We’re on the look-out for Class 1 drivers, head over to our jobs page to apply for the role. We have created this infographic to highlight what we are offering with the role.
We are proud to announce that we are now FORS silver accredited! To find out more about the FORS silver accreditation, visit their website.
If you’re new into the world of screeding – you may be wondering what the difference between a screed and concrete is! After all, they do essentially have the same ingredients – cement, aggregates and water. So what makes them different?
In simple terms the key difference is this:
Concrete has the potential to hit a very high strength. A screed is used simply, as a top layer or finish.
How do I tell the difference before they set?
One of the key differences between concrete and screed is the texture. This isn’t something that many people will notice initially – or be able to measure to the untrained eye.
Concrete has a rougher texture than screed because it contains aggregate and stones – as well as sand and cement. These small stones are typically 20mm or less and are easily visable in the concrete when it is liquid. This is what makes concrete the stronger material.
Screed is a type of mortar. It is a smoother mixture made from sand and cement, a soil-type substance and it does not have the gravelly aggregate, the maximum grain size is around 4mm for a dry screed. This allows for a finer grain appearance when compared to concrete in its liquid form.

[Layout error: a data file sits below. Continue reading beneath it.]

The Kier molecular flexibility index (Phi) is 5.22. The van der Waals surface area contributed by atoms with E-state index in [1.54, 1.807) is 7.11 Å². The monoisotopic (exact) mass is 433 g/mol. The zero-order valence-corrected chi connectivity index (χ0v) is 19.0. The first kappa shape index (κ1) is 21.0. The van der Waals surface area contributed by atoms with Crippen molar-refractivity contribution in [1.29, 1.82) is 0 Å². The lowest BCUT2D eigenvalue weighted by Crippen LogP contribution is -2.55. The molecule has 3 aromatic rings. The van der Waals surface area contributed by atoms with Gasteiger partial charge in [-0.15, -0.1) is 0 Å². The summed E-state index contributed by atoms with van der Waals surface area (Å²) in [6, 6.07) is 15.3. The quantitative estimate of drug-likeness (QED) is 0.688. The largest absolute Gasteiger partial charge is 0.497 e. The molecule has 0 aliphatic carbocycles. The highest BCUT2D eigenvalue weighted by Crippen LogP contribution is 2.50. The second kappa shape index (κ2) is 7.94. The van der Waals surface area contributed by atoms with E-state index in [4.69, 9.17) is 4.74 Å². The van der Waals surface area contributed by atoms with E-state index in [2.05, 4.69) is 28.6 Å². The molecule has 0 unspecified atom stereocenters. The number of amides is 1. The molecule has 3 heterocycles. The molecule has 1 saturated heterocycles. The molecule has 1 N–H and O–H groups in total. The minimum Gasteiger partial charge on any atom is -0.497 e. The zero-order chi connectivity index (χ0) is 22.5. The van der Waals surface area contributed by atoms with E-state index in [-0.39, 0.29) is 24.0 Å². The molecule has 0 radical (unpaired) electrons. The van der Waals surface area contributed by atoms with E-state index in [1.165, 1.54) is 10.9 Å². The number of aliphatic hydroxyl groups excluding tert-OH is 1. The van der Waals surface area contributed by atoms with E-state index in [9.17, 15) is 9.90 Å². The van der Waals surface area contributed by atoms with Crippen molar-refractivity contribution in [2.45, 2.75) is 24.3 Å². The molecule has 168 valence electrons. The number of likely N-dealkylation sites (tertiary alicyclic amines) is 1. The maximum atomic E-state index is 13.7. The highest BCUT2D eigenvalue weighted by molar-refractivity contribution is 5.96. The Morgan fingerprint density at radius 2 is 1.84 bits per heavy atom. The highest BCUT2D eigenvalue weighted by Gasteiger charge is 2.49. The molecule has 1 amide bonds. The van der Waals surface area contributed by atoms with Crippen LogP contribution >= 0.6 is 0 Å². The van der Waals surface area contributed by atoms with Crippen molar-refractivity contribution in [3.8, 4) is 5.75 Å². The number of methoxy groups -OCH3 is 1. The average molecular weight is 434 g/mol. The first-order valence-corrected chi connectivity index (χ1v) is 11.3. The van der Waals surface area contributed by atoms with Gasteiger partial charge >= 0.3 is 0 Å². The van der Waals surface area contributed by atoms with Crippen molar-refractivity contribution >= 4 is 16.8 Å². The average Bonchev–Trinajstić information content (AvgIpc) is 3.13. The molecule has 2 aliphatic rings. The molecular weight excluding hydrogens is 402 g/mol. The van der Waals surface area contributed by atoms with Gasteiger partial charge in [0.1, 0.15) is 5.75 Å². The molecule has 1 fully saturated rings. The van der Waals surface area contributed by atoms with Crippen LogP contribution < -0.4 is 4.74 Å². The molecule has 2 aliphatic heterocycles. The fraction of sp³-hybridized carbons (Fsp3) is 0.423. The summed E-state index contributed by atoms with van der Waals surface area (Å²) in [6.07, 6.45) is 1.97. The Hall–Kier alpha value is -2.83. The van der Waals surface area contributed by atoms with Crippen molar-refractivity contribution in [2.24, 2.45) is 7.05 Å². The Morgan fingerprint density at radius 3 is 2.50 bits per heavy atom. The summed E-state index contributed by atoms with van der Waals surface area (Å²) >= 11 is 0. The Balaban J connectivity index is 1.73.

It’s been laid already! How do I tell the difference now?
If the surface has already been laid and the surface has hardened, the texture may not be easy to determine. You will need to look at the method used to lay it and the location of the material to make an educated guess.
Screed is most commonly used as a finishing layer on internal floors, with a thickness of around 50mm to 100mm.
If the surface was laid using floats – it is probably concrete. Concrete is usually laid much thicker, a minimum thickness is 100mm is recommended for domestic use and up to double that thickness for areas which have heavy footfall.
Concrete and screed can both be used for flooring and with underfloor heating – but it is highly unlikely that a DIYer would lay concrete in their home without the help of a professional.
A lot of modern homes do have polished concrete and this is something which can be purchased in a pre-polished state.
Getting concrete advice
Additives, commonly known in the trade as admixtures, are materials which can be added either before or during the mixing process to alter its properties. Admixtures can allow for various functions of the product depending on the requirements of each individual job. The admixtures can be categories within their functions to include bonding, shrinkage reduction and damp proofing.
Using admixtures can help when laying either concrete or screed. They can do a number of different things such as speed the setting time up. Fibres can be added to the screed to help reduce the cracking and retarder to give you more time to work with the screed.
At Tekfloor we would be happy to advise any concerns you may have about the concrete or screed – please contact us and speak to one of our technical experts.